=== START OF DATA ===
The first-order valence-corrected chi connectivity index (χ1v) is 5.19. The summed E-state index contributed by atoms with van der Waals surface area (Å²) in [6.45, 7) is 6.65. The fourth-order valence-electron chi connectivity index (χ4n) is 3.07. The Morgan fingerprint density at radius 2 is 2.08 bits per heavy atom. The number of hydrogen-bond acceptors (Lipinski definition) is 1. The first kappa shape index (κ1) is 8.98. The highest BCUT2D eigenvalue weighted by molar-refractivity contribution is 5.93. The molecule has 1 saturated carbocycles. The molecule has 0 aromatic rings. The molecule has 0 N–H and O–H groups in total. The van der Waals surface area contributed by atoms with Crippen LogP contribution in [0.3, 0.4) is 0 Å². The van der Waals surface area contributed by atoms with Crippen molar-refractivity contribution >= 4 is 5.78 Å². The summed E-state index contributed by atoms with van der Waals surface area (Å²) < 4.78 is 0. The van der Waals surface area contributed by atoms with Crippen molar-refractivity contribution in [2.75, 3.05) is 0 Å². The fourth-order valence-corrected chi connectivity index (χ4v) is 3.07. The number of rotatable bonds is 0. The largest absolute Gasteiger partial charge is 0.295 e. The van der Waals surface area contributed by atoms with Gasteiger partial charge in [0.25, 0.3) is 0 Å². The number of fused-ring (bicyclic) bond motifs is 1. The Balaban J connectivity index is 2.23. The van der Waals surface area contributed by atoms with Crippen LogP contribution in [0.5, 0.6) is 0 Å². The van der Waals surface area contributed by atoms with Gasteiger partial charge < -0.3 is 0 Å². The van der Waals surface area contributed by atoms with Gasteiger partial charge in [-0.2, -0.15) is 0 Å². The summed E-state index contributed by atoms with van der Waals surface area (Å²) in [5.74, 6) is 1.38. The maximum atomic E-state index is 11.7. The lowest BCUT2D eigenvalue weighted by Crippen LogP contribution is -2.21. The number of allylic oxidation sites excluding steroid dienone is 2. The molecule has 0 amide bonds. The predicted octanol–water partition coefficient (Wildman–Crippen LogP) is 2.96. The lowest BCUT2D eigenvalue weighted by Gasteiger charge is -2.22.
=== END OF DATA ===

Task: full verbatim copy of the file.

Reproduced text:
The first-order valence-corrected chi connectivity index (χ1v) is 5.19. The summed E-state index contributed by atoms with van der Waals surface area (Å²) in [6.45, 7) is 6.65. The fourth-order valence-electron chi connectivity index (χ4n) is 3.07. The Morgan fingerprint density at radius 2 is 2.08 bits per heavy atom. The number of hydrogen-bond acceptors (Lipinski definition) is 1. The first kappa shape index (κ1) is 8.98. The highest BCUT2D eigenvalue weighted by molar-refractivity contribution is 5.93. The molecule has 1 saturated carbocycles. The molecule has 0 aromatic rings. The molecule has 0 N–H and O–H groups in total. The van der Waals surface area contributed by atoms with Crippen LogP contribution in [0.3, 0.4) is 0 Å². The van der Waals surface area contributed by atoms with Crippen molar-refractivity contribution >= 4 is 5.78 Å². The summed E-state index contributed by atoms with van der Waals surface area (Å²) < 4.78 is 0. The van der Waals surface area contributed by atoms with Crippen molar-refractivity contribution in [2.75, 3.05) is 0 Å². The fourth-order valence-corrected chi connectivity index (χ4v) is 3.07. The number of rotatable bonds is 0. The largest absolute Gasteiger partial charge is 0.295 e. The van der Waals surface area contributed by atoms with Gasteiger partial charge in [0.25, 0.3) is 0 Å². The number of fused-ring (bicyclic) bond motifs is 1. The Balaban J connectivity index is 2.23. The van der Waals surface area contributed by atoms with Crippen LogP contribution in [0.5, 0.6) is 0 Å². The van der Waals surface area contributed by atoms with Gasteiger partial charge < -0.3 is 0 Å². The van der Waals surface area contributed by atoms with Gasteiger partial charge in [-0.2, -0.15) is 0 Å². The summed E-state index contributed by atoms with van der Waals surface area (Å²) in [5.74, 6) is 1.38. The maximum atomic E-state index is 11.7. The lowest BCUT2D eigenvalue weighted by Crippen LogP contribution is -2.21. The number of allylic oxidation sites excluding steroid dienone is 2. The molecule has 0 amide bonds. The predicted octanol–water partition coefficient (Wildman–Crippen LogP) is 2.96. The lowest BCUT2D eigenvalue weighted by Gasteiger charge is -2.22.